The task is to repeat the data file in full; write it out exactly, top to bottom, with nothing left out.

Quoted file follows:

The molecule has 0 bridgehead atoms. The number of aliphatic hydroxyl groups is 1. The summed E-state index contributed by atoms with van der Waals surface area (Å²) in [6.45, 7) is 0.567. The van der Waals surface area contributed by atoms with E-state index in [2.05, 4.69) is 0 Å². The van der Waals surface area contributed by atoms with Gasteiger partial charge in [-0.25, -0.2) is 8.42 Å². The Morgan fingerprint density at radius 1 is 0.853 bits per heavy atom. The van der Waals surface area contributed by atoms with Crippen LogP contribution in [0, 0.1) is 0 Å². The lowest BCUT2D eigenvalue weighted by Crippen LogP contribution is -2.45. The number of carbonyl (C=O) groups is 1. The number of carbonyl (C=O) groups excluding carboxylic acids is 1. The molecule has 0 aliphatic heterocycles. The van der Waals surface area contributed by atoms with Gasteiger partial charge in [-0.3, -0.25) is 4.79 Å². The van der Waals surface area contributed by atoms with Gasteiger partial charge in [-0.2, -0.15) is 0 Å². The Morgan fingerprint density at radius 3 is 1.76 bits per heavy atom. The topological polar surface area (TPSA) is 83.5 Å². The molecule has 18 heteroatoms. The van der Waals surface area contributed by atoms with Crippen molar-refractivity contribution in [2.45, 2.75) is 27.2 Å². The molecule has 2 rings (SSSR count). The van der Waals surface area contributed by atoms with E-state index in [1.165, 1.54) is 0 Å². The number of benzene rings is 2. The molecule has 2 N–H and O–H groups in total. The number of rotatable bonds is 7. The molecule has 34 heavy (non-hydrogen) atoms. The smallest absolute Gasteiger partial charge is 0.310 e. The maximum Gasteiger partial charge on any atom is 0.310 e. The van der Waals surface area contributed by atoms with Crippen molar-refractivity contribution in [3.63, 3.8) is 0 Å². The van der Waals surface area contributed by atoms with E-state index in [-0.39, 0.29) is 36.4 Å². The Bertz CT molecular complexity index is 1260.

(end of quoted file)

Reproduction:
The molecule has 0 bridgehead atoms. The number of aliphatic hydroxyl groups is 1. The summed E-state index contributed by atoms with van der Waals surface area (Å²) in [6.45, 7) is 0.567. The van der Waals surface area contributed by atoms with E-state index in [2.05, 4.69) is 0 Å². The van der Waals surface area contributed by atoms with Gasteiger partial charge in [-0.25, -0.2) is 8.42 Å². The Morgan fingerprint density at radius 1 is 0.853 bits per heavy atom. The van der Waals surface area contributed by atoms with Crippen LogP contribution in [0, 0.1) is 0 Å². The lowest BCUT2D eigenvalue weighted by Crippen LogP contribution is -2.45. The number of carbonyl (C=O) groups is 1. The number of carbonyl (C=O) groups excluding carboxylic acids is 1. The molecule has 0 aliphatic heterocycles. The van der Waals surface area contributed by atoms with Gasteiger partial charge in [-0.3, -0.25) is 4.79 Å². The van der Waals surface area contributed by atoms with Gasteiger partial charge in [-0.2, -0.15) is 0 Å². The Morgan fingerprint density at radius 3 is 1.76 bits per heavy atom. The topological polar surface area (TPSA) is 83.5 Å². The molecule has 18 heteroatoms. The van der Waals surface area contributed by atoms with Crippen molar-refractivity contribution in [2.45, 2.75) is 27.2 Å². The molecule has 2 rings (SSSR count). The van der Waals surface area contributed by atoms with E-state index in [1.165, 1.54) is 0 Å². The number of benzene rings is 2. The molecule has 2 N–H and O–H groups in total. The number of rotatable bonds is 7. The molecule has 34 heavy (non-hydrogen) atoms. The smallest absolute Gasteiger partial charge is 0.310 e. The maximum Gasteiger partial charge on any atom is 0.310 e. The van der Waals surface area contributed by atoms with Crippen molar-refractivity contribution in [3.63, 3.8) is 0 Å². The van der Waals surface area contributed by atoms with E-state index in [-0.39, 0.29) is 36.4 Å². The Bertz CT molecular complexity index is 1260.